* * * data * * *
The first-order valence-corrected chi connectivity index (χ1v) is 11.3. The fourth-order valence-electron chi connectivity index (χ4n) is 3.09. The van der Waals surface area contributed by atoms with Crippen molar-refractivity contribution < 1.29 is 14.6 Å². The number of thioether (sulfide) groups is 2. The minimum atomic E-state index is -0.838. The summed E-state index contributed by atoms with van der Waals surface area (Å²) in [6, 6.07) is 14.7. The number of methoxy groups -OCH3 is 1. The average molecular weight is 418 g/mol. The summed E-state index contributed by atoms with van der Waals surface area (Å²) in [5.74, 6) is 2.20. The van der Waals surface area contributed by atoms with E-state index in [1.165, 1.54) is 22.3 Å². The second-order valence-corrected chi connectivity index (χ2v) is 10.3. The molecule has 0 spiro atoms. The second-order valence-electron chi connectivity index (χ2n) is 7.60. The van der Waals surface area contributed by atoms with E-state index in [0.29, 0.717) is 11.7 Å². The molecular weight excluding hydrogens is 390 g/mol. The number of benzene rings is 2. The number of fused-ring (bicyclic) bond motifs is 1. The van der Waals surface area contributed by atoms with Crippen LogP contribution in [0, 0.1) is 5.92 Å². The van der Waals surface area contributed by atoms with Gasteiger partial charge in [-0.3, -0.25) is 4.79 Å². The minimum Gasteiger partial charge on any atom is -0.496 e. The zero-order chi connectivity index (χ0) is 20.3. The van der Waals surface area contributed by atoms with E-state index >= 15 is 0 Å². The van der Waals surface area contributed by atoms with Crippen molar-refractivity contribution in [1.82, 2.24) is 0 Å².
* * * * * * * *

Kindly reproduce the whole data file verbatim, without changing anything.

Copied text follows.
The first-order valence-corrected chi connectivity index (χ1v) is 11.3. The fourth-order valence-electron chi connectivity index (χ4n) is 3.09. The van der Waals surface area contributed by atoms with Crippen molar-refractivity contribution < 1.29 is 14.6 Å². The number of thioether (sulfide) groups is 2. The minimum atomic E-state index is -0.838. The summed E-state index contributed by atoms with van der Waals surface area (Å²) in [6, 6.07) is 14.7. The number of methoxy groups -OCH3 is 1. The average molecular weight is 418 g/mol. The summed E-state index contributed by atoms with van der Waals surface area (Å²) in [5.74, 6) is 2.20. The van der Waals surface area contributed by atoms with E-state index in [1.165, 1.54) is 22.3 Å². The second-order valence-corrected chi connectivity index (χ2v) is 10.3. The molecule has 0 spiro atoms. The second-order valence-electron chi connectivity index (χ2n) is 7.60. The van der Waals surface area contributed by atoms with E-state index in [0.29, 0.717) is 11.7 Å². The molecular weight excluding hydrogens is 390 g/mol. The number of benzene rings is 2. The number of fused-ring (bicyclic) bond motifs is 1. The van der Waals surface area contributed by atoms with Crippen LogP contribution in [0, 0.1) is 5.92 Å². The van der Waals surface area contributed by atoms with Gasteiger partial charge in [-0.3, -0.25) is 4.79 Å². The minimum Gasteiger partial charge on any atom is -0.496 e. The zero-order chi connectivity index (χ0) is 20.3. The van der Waals surface area contributed by atoms with E-state index >= 15 is 0 Å². The van der Waals surface area contributed by atoms with Crippen molar-refractivity contribution in [1.82, 2.24) is 0 Å².